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Arteriosclerosis and Atherosclerosis


Arteriosclerosis refers to the hardening of an artery wall, while Atherosclerosis refers to the narrowing of an artery due to the build-up of plaque. A patient may have hardened arteries without plaque, however atherosclerosis indicates the presence of arteriosclerosis.

Plaque is made up of cholesterol, calcium and other substances found in the blood. Over time, plaque hardens and narrows your arteries. This limits the flow of oxygen-rich blood to your organs, limbs and other parts of your body. More commonly plaque can cause problems if it ruptures, sending debris into the arterial tree causing blockages downstream.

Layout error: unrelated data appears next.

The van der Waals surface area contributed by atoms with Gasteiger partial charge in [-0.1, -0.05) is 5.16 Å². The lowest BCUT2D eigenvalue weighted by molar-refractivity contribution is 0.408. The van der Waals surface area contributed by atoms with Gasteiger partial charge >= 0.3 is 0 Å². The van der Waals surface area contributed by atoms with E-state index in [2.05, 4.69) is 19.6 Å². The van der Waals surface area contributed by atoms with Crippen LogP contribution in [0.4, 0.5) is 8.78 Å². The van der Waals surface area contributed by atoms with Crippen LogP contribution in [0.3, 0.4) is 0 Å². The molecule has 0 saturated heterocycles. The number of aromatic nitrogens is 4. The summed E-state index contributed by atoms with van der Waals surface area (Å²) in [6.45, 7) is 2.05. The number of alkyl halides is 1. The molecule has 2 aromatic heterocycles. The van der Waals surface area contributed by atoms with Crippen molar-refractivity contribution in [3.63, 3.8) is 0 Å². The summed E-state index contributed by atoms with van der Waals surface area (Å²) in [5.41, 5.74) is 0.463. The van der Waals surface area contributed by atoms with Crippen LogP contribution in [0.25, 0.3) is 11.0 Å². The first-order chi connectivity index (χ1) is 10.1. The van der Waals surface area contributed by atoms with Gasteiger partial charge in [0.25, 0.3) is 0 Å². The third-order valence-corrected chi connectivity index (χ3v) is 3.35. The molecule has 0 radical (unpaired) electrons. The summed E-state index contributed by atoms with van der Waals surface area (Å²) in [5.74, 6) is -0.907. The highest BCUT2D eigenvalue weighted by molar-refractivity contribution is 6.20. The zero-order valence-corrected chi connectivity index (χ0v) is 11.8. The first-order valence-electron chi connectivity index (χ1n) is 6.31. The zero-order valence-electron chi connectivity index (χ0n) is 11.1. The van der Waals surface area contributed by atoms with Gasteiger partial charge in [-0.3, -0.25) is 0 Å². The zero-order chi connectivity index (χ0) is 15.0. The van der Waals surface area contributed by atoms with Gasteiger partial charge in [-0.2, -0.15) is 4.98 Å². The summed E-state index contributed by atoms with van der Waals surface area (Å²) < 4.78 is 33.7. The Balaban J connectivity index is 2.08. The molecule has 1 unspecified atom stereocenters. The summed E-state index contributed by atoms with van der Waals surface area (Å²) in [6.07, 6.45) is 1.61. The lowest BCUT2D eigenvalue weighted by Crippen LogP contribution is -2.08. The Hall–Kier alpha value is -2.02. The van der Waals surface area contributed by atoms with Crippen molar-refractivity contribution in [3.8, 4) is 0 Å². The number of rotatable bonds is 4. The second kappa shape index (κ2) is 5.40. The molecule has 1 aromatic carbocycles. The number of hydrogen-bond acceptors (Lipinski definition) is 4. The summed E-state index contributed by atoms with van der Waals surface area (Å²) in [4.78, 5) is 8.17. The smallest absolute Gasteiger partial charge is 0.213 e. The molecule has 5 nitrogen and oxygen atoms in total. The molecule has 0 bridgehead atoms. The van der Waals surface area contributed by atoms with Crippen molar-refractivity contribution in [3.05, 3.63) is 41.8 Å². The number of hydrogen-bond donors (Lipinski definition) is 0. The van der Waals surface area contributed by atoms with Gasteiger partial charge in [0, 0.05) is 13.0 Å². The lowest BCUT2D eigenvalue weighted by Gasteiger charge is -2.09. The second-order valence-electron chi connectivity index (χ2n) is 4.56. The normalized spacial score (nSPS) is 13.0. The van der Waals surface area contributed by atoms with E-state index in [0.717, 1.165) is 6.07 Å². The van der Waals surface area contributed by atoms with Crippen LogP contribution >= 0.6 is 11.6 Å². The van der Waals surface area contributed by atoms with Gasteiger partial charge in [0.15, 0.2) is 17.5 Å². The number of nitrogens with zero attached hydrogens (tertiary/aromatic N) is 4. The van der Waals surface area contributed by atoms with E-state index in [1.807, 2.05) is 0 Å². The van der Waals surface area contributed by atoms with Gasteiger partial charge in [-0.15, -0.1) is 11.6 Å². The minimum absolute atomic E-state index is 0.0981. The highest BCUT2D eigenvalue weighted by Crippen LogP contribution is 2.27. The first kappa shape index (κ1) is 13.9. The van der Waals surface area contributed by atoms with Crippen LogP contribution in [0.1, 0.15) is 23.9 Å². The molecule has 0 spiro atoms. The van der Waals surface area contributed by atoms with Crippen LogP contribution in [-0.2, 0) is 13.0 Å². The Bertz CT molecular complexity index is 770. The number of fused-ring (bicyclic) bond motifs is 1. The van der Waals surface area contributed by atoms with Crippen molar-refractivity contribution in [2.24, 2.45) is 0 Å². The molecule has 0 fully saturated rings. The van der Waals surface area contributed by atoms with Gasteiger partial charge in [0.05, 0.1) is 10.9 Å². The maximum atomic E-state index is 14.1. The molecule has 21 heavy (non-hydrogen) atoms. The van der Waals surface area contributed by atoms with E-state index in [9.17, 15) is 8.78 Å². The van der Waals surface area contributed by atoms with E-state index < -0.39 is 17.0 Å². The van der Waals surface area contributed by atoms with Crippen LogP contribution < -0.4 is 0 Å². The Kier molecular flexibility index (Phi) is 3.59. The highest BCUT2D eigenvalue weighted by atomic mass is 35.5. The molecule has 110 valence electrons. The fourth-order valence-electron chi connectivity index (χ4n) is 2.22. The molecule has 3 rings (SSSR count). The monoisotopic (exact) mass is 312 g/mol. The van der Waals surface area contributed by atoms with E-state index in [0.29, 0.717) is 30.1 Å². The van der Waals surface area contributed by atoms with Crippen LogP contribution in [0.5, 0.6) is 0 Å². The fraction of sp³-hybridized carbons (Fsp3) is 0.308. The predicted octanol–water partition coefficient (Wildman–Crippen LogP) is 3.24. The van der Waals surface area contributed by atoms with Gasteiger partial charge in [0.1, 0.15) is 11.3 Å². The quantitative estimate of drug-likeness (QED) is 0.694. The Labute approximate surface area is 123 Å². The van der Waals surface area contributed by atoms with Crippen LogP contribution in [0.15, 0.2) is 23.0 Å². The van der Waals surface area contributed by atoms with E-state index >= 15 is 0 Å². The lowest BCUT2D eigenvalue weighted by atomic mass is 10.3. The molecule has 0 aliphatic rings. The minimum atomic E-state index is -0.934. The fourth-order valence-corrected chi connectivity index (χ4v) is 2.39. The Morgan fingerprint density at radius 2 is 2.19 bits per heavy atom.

• High blood pressure.
  • Smoking.
  • High bad cholesterol.
  • Obesity.
  • Diabetes.
  • Lifestyle.
  • Inflammation.
  • Lack of exercise.


  • Often asymptomatic.
  • Stroke or heart attack.
  • Limb pain, colour change, pins and needles, and weakness.


  • Physical examination.
  • Ultrasound.
  • Ankle-Brachial index (ABI).
  • Electrocardiogram (ECG).
  • Echocardiography.
  • Stress test.
  • Cardiac catheterisation and angiogram.
  • CT Scan.
  • MRA.
  • Blood tests.


  • Unless acutely symptomatic or blockage is severe, the mainstay of treatment is an anti-inflammatory lifestyle and medication.
  • Invasive treatment includes, stenting, stent-grafting, open surgical repair, bypass, endarterectomy and patching.